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Rutger Hauser
The Swim Luke Cartledge , July 2nd, 2019 09:29

Second album by South-East London experimentalists Rutger Hauser feels playful and inquisitive, finds Luke Cartledge

Somewhere between the two chronological and stylistic extremes of the South London experimental canon, partially bridging the gap between the uncompromising future-building of This Heat and the caterwauling noise-funk of Black Midi, lie improv-rock sextet, Rutger Hauser.

Centred upon the arts collective and record label The Lumen Lake, the members of Rutger Hauser have all been involved in the more fertile corners of the SE sonic vanguard for some time now, and on The Swim, their second album, it shows. There’s a real sense of purpose here, a potent mix of clarity of intent and joyous possibility that betrays a certain comfort not only with each other as artists, but with the context in which the band are operating.

What’s fascinating about The Swim, then – amongst other things – is Rutger Hauser’s deliberate upending of that context. To create the record, they decamped to the Faroe Islands, taking up residence in a community hall in Velbastaður, a village on the starkly dramatic west coast of the island of Streymoy. Without wanting to caricature the nature of either Lewisham or Velbastaður, or exaggerate the contrast between the two, this geographical and psychological shift leaves an acute impression on every sound here.

Take a track like ‘Maximum Tourist’: warped cello, bass and electric guitar flicker atop drizzling percussion, creating something that’s at once tactilely organic and disarmingly mechanical in nature. It’s not that this is some cartoonish odd-couple juxtaposition between a primitive island setting and a hifalutin, technologically-adventurous group of metropolitan artists – one of the members of Rutger Hauser is himself Faroese, and one would hardly be able to make a record like this in some premodern backwater devoid of decent audio gear. Yet it’s hard to ignore the pervasion of the band’s environment here, the essential nature of their context to their output, and there’s something undeniably impressive, and occasionally moving, about that.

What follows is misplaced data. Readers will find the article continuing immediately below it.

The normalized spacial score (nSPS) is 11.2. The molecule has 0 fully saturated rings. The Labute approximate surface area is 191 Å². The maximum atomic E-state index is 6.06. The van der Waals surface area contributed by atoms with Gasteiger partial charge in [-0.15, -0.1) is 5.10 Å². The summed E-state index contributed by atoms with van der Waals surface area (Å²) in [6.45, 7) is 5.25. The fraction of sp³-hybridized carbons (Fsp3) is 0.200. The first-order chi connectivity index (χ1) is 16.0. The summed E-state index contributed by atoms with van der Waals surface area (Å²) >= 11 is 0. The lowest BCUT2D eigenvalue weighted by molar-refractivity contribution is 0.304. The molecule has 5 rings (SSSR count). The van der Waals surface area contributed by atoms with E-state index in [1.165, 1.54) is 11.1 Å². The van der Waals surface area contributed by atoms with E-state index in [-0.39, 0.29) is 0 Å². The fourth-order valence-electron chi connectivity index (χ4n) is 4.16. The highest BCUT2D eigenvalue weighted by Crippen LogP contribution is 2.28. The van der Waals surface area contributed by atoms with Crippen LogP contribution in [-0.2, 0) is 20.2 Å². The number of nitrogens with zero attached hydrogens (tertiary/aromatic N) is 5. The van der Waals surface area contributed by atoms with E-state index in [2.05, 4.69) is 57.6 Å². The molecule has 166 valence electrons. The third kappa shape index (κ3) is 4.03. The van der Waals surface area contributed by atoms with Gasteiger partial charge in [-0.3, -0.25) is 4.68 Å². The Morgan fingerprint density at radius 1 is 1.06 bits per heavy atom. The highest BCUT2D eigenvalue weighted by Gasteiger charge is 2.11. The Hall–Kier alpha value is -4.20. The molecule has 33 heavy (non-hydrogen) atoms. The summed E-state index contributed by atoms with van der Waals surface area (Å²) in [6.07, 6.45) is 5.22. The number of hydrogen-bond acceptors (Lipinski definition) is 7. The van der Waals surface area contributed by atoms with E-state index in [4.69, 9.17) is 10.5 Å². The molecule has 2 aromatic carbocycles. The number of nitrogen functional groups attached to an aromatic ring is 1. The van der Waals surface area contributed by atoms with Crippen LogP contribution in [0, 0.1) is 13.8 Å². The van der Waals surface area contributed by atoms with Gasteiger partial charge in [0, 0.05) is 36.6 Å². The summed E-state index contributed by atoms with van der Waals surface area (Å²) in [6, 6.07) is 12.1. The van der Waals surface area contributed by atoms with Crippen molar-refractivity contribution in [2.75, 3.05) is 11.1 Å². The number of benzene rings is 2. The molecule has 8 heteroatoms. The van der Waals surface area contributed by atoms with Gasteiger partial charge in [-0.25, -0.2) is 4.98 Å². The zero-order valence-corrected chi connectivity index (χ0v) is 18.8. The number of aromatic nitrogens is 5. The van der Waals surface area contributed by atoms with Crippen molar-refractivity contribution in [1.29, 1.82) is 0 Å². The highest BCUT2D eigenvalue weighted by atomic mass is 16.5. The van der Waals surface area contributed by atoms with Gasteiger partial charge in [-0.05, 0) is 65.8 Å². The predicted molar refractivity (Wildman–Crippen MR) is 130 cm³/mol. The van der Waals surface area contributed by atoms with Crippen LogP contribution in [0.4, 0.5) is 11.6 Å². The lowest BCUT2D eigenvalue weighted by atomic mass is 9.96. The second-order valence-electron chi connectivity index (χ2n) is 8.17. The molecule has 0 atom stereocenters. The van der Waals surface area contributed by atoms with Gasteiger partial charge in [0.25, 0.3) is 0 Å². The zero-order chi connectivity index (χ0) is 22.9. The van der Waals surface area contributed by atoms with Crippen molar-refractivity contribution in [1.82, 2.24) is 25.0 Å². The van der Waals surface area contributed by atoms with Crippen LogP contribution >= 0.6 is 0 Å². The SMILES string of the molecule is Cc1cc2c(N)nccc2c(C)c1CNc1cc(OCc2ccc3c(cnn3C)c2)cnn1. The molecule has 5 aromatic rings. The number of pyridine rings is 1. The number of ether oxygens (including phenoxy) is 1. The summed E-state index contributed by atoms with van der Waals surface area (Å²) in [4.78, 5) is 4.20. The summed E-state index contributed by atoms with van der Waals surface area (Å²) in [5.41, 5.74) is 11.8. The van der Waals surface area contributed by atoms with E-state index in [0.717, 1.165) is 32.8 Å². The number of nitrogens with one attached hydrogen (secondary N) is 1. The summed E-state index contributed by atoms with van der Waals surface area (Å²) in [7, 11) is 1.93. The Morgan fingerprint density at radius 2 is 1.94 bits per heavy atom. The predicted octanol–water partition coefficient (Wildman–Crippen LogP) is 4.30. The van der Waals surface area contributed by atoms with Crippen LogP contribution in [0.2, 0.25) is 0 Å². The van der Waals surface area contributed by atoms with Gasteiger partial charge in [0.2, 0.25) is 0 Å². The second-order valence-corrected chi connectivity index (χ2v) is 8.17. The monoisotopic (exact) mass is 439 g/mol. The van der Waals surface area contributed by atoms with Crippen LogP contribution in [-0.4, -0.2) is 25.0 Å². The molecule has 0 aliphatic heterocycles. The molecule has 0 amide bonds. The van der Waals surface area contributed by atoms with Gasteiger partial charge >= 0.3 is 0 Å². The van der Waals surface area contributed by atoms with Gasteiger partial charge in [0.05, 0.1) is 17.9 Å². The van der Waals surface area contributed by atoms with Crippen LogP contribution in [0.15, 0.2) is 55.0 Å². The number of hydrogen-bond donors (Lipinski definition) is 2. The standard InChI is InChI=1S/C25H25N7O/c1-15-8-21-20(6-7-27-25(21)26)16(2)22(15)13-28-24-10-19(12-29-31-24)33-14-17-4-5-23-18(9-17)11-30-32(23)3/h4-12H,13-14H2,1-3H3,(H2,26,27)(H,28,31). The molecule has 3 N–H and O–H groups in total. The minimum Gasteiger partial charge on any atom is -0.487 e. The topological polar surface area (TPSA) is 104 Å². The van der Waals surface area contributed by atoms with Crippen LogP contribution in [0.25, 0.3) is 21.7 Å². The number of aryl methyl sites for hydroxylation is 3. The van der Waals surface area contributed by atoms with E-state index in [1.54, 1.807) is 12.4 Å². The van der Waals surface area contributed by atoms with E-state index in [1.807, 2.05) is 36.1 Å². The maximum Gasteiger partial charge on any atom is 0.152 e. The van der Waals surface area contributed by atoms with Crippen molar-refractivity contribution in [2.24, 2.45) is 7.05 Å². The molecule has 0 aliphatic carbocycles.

The Swim is testament to the uniquely open, porous nature of improvised music; skilfully delivered yet invitingly playful and inquisitive, it never feels obtuse or inaccessible. There’s something about the indeterminacy of the record that gives it an amorphous quality, making it feel markedly different from listen to listen. What results is a work of gentle exhilaration, that feels as profound when listened to on the 21 bus as it does when consumed way beyond the clamour of the city.

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